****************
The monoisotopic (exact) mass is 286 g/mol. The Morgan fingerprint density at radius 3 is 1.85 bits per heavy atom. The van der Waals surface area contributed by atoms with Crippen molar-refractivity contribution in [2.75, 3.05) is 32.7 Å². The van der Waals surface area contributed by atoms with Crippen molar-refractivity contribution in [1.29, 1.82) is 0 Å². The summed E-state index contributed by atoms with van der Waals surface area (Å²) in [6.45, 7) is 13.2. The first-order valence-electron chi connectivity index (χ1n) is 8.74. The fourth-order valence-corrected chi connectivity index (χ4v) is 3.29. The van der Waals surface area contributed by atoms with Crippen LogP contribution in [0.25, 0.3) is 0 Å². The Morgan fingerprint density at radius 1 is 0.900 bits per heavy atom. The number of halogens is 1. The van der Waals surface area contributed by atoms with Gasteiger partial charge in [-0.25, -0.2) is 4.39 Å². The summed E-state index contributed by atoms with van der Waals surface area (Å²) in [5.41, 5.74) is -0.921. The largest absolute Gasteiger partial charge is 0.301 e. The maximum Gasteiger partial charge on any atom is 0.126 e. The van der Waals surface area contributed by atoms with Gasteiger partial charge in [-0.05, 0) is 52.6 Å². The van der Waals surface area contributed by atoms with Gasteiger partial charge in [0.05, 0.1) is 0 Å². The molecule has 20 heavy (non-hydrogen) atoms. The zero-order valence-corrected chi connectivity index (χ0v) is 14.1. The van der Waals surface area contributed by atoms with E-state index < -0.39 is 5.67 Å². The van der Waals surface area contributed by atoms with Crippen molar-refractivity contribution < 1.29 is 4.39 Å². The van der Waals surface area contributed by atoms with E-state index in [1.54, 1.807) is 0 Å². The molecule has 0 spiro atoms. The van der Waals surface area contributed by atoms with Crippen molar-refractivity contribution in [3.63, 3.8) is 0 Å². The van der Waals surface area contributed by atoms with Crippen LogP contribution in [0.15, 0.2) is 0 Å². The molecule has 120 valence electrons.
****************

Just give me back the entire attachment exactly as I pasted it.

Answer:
The monoisotopic (exact) mass is 286 g/mol. The Morgan fingerprint density at radius 3 is 1.85 bits per heavy atom. The van der Waals surface area contributed by atoms with Crippen molar-refractivity contribution in [2.75, 3.05) is 32.7 Å². The van der Waals surface area contributed by atoms with Crippen molar-refractivity contribution in [1.29, 1.82) is 0 Å². The summed E-state index contributed by atoms with van der Waals surface area (Å²) in [6.45, 7) is 13.2. The first-order valence-electron chi connectivity index (χ1n) is 8.74. The fourth-order valence-corrected chi connectivity index (χ4v) is 3.29. The van der Waals surface area contributed by atoms with Crippen LogP contribution in [0.25, 0.3) is 0 Å². The Morgan fingerprint density at radius 1 is 0.900 bits per heavy atom. The number of halogens is 1. The van der Waals surface area contributed by atoms with Gasteiger partial charge in [-0.25, -0.2) is 4.39 Å². The summed E-state index contributed by atoms with van der Waals surface area (Å²) in [5.41, 5.74) is -0.921. The largest absolute Gasteiger partial charge is 0.301 e. The maximum Gasteiger partial charge on any atom is 0.126 e. The van der Waals surface area contributed by atoms with Gasteiger partial charge in [-0.05, 0) is 52.6 Å². The van der Waals surface area contributed by atoms with Gasteiger partial charge in [0.05, 0.1) is 0 Å². The molecule has 20 heavy (non-hydrogen) atoms. The zero-order valence-corrected chi connectivity index (χ0v) is 14.1. The van der Waals surface area contributed by atoms with E-state index < -0.39 is 5.67 Å². The van der Waals surface area contributed by atoms with Crippen molar-refractivity contribution < 1.29 is 4.39 Å². The van der Waals surface area contributed by atoms with E-state index in [1.54, 1.807) is 0 Å². The molecule has 0 spiro atoms. The van der Waals surface area contributed by atoms with Crippen molar-refractivity contribution in [3.63, 3.8) is 0 Å². The van der Waals surface area contributed by atoms with Crippen LogP contribution in [0.15, 0.2) is 0 Å². The molecule has 120 valence electrons.